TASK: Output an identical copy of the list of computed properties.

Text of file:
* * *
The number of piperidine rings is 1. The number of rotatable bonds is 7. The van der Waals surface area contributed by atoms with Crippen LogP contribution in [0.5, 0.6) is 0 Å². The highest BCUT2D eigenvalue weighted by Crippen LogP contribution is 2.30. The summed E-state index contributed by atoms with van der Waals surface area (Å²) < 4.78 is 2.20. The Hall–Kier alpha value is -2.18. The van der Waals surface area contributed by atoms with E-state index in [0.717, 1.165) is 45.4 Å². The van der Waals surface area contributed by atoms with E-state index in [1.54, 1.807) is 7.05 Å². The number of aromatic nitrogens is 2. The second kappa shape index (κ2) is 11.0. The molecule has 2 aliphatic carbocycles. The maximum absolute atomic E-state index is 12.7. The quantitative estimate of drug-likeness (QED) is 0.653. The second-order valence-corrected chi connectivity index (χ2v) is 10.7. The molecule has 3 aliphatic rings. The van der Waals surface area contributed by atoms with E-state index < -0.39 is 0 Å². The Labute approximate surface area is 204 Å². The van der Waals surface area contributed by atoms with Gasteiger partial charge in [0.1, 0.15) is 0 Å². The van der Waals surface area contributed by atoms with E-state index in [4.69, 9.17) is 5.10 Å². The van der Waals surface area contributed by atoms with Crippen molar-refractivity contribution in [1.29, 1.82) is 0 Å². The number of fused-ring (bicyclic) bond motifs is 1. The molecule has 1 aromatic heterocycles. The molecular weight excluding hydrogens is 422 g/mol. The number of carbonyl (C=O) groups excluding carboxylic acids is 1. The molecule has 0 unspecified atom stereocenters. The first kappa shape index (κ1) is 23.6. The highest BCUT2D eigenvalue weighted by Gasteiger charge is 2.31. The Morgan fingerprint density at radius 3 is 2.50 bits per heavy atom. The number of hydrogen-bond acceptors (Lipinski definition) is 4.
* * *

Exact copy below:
The number of piperidine rings is 1. The number of rotatable bonds is 7. The van der Waals surface area contributed by atoms with Crippen LogP contribution in [0.5, 0.6) is 0 Å². The highest BCUT2D eigenvalue weighted by Crippen LogP contribution is 2.30. The summed E-state index contributed by atoms with van der Waals surface area (Å²) < 4.78 is 2.20. The Hall–Kier alpha value is -2.18. The van der Waals surface area contributed by atoms with E-state index in [0.717, 1.165) is 45.4 Å². The van der Waals surface area contributed by atoms with E-state index in [1.54, 1.807) is 7.05 Å². The number of aromatic nitrogens is 2. The second kappa shape index (κ2) is 11.0. The molecule has 2 aliphatic carbocycles. The maximum absolute atomic E-state index is 12.7. The quantitative estimate of drug-likeness (QED) is 0.653. The second-order valence-corrected chi connectivity index (χ2v) is 10.7. The molecule has 3 aliphatic rings. The van der Waals surface area contributed by atoms with E-state index < -0.39 is 0 Å². The Labute approximate surface area is 204 Å². The van der Waals surface area contributed by atoms with Gasteiger partial charge in [0.1, 0.15) is 0 Å². The van der Waals surface area contributed by atoms with E-state index in [4.69, 9.17) is 5.10 Å². The van der Waals surface area contributed by atoms with Crippen molar-refractivity contribution in [1.29, 1.82) is 0 Å². The number of fused-ring (bicyclic) bond motifs is 1. The molecule has 1 aromatic heterocycles. The molecular weight excluding hydrogens is 422 g/mol. The number of carbonyl (C=O) groups excluding carboxylic acids is 1. The molecule has 0 unspecified atom stereocenters. The first kappa shape index (κ1) is 23.6. The highest BCUT2D eigenvalue weighted by Gasteiger charge is 2.31. The Morgan fingerprint density at radius 3 is 2.50 bits per heavy atom. The number of hydrogen-bond acceptors (Lipinski definition) is 4.